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During 2021 we will continue to support students who need to study remotely due to the ongoing impacts of COVID-19 and travel restrictions. Make sure you check the location code when selecting a unit outline or choosing your units of study in Sydney Student. Find out more about what these codes mean. Both remote and on-campus locations have the same learning activities and assessments, however teaching staff may vary. More information about face-to-face teaching and assessment arrangements for each unit will be provided on Canvas.

Unit of study_

ELEC5101: Antennas and Propagation

The basics of antenna radiation are introduced with emphasis on the important performance characteristics of the radiation field pattern (in 3 dimensions) and feed impedance. The omnidirectional and Hertzian dipole antennas (both hypothetical in practise but robust theoretically) provide the starting point to analyse real antenna operation. Mutual coupling between close antennas and important 'ground' imaging effects lead to the design of antenna arrays to increase gain and directivity. Aperture antennas and frequency broadbanding techniques are introduced. Ionospheric propagation is discussed and also the the reception efficiency of receiving antennas which allows consideration of a Transmitter - Receiver 'Link budget'. The important 'Pocklington' equation for a wire dipole is developed from Maxwell's equations and leads to the numerical analysis of wire antennas using 'Moment' methods. Real world applications are emphasised throughout and are reinforced by the hands on laboratory program which includes design projects.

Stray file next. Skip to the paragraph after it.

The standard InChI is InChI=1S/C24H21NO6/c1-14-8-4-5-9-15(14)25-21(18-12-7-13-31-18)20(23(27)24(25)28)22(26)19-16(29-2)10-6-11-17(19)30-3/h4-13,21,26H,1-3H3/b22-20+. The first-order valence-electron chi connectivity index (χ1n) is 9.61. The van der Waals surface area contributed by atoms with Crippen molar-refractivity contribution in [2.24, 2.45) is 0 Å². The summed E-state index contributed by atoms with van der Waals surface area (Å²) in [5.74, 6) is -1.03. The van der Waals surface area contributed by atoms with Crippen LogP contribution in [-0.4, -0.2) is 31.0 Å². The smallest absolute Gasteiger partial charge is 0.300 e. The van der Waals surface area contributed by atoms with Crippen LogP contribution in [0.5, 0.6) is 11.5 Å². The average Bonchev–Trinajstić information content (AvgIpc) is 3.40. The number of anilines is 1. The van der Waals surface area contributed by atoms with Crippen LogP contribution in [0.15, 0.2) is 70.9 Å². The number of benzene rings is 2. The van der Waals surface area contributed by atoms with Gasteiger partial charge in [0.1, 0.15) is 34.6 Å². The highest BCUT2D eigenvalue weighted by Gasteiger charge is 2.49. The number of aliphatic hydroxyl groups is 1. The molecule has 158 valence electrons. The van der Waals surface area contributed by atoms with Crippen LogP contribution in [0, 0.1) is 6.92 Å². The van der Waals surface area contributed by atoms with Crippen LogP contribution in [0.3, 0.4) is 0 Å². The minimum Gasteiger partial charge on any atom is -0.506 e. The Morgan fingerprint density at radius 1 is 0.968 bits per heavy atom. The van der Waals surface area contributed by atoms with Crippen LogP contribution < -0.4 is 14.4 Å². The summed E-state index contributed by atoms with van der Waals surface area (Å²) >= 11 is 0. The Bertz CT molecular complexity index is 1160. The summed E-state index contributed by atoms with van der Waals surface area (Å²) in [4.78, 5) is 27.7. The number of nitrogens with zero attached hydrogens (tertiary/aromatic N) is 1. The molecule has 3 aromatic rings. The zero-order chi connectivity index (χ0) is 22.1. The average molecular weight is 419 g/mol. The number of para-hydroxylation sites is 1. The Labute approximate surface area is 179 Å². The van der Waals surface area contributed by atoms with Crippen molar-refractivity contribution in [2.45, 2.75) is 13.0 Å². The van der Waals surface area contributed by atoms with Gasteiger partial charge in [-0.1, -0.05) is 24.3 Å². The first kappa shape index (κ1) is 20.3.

Details

Academic unit Electrical and Information Engineering